a. Authorization to solemnize marriages and civil unions. Each judge of the United States Court of Appeals for the Third Circuit, each judge of a federal district court, United States magistrate, judge of a municipal court, judge of the Superior Court, judge of the Tax Court, administrative law judge, retired judge of the Superior Court or Tax Court, retired administrative law judge, or judge of the Superior Court or Tax Court, the former County Court, the former County Juvenile and Domestic Relations Court, or the former County District Court who has resigned in good standing, surrogate of any county, county clerk, and any mayor or former mayor not currently serving on the municipal governing body or the deputy mayor when authorized by the mayor, or chairman of any township committee or village president of this State, every member of the clergy of every religion, and any civil celebrant who is certified by the Secretary of State to solemnize marriages or civil unions as set forth in subsection b. of this section, are hereby authorized to solemnize marriages or civil unions between such persons as may lawfully enter into the matrimonial relation or civil union; and every religious society, institution or organization in this State may join together in marriage or civil union such persons according to the rules and customs of the society, institution or organization. b. A civil celebrant shall be authorized to solemnize marriages or civil unions if certified to do so by the Secretary of State. (1) A civil celebrant shall receive a certification from the Secretary of State to solemnize marriages or civil unions if the celebrant: (a) is at least 18 years of age and has graduated from a secondary school in this State or another state; (b) has completed a civil celebrant course offered by a non-denominational or educational charitable organization that is registered with the State under the “Charitable Registration and Investigation Act,” P.L.1994, c.16 (C.45:17A-18 et seq.), and which course: (i) includes classes that meet weekly or with more frequency, either administered in person or by other means, over a period of not less than six months; and (ii) educates on topics including, but not limited to, celebrant philosophy and history, ceremonial structure, and ceremonial presentations; and (c) (i) submits a completed application form, developed by the secretary pursuant to regulation, which includes the name and address of the celebrant-applicant along with any other relevant information on the celebrant-applicant required by the secretary, and supporting documentation with respect to all certification requirements set forth in this subsection; and (ii) pays to the Department of State, at the time of submitting the completed application, a fee of not less than $50 or more than $75, as determined by the secretary by regulation, to cover costs for processing applications, producing and issuing certificates, and maintaining records on applications and certificates issued or denied. (2) (a) A celebrant-applicant shall not be authorized to solemnize marriages or civil unions until the application for certification is approved and the certificate received from the secretary. (b) A civil celebrant who has received a certification from the secretary may have that certification revoked, through a hearing before an administrative law judge, if the secretary determines that any information provided in the celebrant’s application was inaccurate or otherwise did not comply with the certification requirements set forth in this subsection. A civil celebrant subject to a revocation hearing before an administrative law judge or any appeal thereof shall not be authorized to solemnize marriages or civil unions, and shall only again be authorized to do so if a final determination is made permitting the civil celebrant to retain the certification.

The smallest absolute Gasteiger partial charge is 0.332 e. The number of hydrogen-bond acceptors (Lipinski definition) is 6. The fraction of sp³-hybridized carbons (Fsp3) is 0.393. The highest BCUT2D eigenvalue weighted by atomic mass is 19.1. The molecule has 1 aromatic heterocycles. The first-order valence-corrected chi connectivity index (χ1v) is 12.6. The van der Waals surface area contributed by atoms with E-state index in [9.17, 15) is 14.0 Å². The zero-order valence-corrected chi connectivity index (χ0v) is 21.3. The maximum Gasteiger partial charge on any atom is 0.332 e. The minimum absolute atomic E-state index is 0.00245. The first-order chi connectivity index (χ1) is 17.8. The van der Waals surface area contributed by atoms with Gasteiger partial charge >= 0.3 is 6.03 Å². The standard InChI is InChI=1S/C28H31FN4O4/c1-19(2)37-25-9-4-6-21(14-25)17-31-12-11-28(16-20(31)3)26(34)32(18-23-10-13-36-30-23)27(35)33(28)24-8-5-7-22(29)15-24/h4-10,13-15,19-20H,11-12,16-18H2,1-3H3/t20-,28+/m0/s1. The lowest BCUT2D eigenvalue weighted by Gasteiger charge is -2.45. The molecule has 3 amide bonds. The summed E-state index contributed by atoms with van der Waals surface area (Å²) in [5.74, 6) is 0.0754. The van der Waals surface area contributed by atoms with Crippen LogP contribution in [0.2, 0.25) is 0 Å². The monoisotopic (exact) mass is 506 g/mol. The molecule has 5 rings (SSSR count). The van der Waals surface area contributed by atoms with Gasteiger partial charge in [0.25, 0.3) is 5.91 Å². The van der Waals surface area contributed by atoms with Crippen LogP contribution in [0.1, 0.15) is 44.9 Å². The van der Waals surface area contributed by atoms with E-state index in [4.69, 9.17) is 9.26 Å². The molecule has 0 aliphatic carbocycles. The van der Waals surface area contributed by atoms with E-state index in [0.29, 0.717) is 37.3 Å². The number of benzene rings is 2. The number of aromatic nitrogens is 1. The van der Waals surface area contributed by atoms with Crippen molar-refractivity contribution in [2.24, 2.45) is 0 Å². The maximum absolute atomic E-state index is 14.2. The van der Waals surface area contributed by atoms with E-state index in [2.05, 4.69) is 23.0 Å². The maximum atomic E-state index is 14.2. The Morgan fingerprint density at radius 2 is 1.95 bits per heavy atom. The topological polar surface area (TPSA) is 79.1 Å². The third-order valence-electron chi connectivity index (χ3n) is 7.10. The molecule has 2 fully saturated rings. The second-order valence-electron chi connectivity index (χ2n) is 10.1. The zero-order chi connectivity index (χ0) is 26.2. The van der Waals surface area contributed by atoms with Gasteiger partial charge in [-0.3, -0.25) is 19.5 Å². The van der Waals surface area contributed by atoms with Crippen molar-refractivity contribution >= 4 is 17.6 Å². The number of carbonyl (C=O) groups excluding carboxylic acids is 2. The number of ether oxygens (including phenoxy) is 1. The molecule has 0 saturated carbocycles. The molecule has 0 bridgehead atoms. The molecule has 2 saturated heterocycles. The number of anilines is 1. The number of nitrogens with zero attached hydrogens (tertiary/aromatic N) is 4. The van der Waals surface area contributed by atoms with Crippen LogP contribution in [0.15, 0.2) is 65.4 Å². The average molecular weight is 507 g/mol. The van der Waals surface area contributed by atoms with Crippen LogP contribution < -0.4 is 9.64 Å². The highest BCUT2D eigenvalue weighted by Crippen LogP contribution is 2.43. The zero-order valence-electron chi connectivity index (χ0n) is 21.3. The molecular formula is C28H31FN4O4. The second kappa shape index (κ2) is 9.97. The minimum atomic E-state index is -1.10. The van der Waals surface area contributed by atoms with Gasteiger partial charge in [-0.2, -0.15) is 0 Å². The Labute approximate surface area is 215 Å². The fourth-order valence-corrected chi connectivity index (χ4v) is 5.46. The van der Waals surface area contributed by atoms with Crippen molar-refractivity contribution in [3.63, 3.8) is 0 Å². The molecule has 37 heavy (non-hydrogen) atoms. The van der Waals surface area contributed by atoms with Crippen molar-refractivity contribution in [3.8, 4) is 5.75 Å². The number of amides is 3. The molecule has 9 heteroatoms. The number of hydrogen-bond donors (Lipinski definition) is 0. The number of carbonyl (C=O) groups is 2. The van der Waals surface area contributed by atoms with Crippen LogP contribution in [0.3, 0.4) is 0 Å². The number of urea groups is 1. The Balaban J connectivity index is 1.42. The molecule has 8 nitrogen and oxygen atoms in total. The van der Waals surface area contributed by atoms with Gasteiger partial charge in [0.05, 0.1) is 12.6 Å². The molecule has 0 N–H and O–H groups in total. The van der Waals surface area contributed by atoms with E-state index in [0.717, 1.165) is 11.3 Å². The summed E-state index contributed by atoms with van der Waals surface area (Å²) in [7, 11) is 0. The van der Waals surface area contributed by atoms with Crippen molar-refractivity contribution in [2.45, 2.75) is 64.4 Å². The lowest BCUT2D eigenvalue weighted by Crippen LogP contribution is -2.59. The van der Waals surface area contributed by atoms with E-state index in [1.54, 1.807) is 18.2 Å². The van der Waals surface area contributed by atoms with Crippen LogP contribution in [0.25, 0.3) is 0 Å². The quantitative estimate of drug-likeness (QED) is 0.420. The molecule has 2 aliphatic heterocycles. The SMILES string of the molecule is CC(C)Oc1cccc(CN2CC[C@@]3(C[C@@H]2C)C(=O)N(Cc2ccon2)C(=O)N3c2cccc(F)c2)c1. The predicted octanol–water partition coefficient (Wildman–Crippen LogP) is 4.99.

New Jersey Permanent Statutes § 37:1-13 Explained
If this law looks like an indecipherable wall of text, don’t worry. Let’s focus in on the part that is relevant to you.
“a. Authorization to solemnize marriages… every member of the clergy of every religion…”
This law allows for people of any religious faith to self actualize their ability to officiate wedding ceremonies. Beyond being articulated in the New Jersey Permanent Statutes, this right is also enshrined in the 1st amendment of the US Constitution:
“Congress shall make no law respecting an establishment of religion, or prohibiting the free exercise thereof; or abridging the freedom of speech, or of the press; or the right of the people peaceably to assemble, and to petition the Government for a redress of grievances.”
We hope this better explains the legal foundation for why you absolutely have the right to officiate wedding ceremonies in New Jersey as an online ordained minister. As long as you are a member of any religious institution that grants you the authority to solemnize marriage, you are good to go. So what are you waiting for?
New Jersey Officiant Government Registration
We said it before but it bears repeating – In New Jersey, wedding officiants are not required to register with any government office. The government in New Jersey does not impose any officiant registration process whatsoever. At no point in your journey from getting ordained to officiating the wedding ceremony are you required to complete government paperwork confirming your status as a wedding officiant. Once you are an online ordained minister you instantly have the legal ability to perform marriage anywhere in New Jersey.